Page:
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This material has been prepared for informational and educational purposes only. It is not intended to provide, and should not be relied upon for, accounting, legal, tax or investment advice. Please consult with a professional specializing in these areas regarding the applicability of this information to your situation.

Andrew Wood, Dan Simon and Alison Slezak are Investment Advisor Representatives. Advisory services are offered through CoreCap Advisors, LLC., a Registered Investment Advisor. CoreCap Advisors, LLC and Daniel A. White & Associates, LLC are separate & unaffiliated entities. 

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Timing is everything

June 25, 2012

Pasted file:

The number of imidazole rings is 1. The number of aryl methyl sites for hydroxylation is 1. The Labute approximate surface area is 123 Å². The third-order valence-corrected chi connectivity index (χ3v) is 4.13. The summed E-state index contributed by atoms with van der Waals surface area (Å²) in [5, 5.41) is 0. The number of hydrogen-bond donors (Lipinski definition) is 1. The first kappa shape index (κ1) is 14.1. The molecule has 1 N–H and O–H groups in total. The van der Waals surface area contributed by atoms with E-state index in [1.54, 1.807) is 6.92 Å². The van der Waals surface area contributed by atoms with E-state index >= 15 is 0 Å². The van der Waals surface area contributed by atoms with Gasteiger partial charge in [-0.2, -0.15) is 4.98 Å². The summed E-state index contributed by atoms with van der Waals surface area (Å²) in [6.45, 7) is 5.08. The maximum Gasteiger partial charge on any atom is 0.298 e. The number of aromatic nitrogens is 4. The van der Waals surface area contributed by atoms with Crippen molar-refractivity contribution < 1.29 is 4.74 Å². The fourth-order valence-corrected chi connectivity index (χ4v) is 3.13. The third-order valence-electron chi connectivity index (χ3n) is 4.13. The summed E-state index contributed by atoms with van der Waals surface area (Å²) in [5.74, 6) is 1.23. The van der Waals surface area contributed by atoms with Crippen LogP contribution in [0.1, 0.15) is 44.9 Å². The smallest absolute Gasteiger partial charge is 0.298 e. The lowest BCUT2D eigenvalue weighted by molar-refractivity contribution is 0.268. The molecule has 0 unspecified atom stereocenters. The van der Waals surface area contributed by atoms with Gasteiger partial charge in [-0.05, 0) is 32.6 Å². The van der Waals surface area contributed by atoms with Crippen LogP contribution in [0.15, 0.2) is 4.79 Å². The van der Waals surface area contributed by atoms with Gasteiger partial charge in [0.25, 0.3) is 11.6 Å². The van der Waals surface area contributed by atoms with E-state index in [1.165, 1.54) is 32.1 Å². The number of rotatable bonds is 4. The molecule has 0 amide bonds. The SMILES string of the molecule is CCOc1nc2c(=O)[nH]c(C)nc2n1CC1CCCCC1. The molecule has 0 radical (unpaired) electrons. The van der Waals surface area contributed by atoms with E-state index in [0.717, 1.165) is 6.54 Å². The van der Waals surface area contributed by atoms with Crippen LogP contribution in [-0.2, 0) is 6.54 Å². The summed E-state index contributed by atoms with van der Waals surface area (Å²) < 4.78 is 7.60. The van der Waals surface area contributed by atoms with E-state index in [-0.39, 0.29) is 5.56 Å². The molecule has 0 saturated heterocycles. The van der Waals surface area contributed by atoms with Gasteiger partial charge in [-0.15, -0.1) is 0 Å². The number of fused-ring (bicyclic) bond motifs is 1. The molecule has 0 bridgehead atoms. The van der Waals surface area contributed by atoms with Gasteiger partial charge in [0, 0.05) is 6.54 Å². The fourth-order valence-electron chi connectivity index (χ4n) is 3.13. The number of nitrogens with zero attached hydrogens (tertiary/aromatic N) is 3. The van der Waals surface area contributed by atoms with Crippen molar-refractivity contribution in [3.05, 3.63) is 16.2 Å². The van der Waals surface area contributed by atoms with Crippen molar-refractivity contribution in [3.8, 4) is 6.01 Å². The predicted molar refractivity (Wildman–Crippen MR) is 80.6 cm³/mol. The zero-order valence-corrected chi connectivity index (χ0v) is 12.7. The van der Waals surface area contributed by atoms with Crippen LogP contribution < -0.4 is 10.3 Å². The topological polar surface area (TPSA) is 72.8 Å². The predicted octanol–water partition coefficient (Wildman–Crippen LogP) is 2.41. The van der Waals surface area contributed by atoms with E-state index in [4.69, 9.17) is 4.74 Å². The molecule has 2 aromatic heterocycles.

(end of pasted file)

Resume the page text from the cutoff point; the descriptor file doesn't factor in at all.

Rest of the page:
Of all the rules, advice and complicating factors you have to account for with wealth management and retirement planning, one of the toughest to get a handle on is the issue of timing. Because when you do things is sometimes as important as what you do with regard to your investment and retirement decisions. Timing issues with your 401(k)/IRA are among the most confusing—and, naturally, also some of the more important. The biggest issue is that there are very different rules for different types of accounts. Some accounts have windows in which you can or must take certain actions, and other accounts have hard deadlines. Those rules are unforgiving, and missing those windows/deadlines can have some costly implications. One of the biggest issues that many people try to navigate around is the costly 10% early withdrawal penalty. You can avoid that penalty if you wait until the age of 59 ½ to take out funds, but be careful! That deadline is calculated based on the exact day you turn 59 ½, and withdrawing funds even a single day early can expose you to the penalty. What makes this confusing is that this is in contrast to the way the 55-year-old separated-from-service 401(k) exception is determined. That deadline is much more flexible: if you separate from service anytime in the year you turn 55 or older, you can make penalty-free withdrawals. Just to make things extra complicated, the fairly stiff penalties that apply to those who fail to make withdrawals before they turn 70 ½ years old use a different timeframe calculation. You have until April 1st of the year following the year you turn 70 ½ to make your withdrawals. The bottom line? Do your research, consult a trusted financial advisor…and invest in a calendar!

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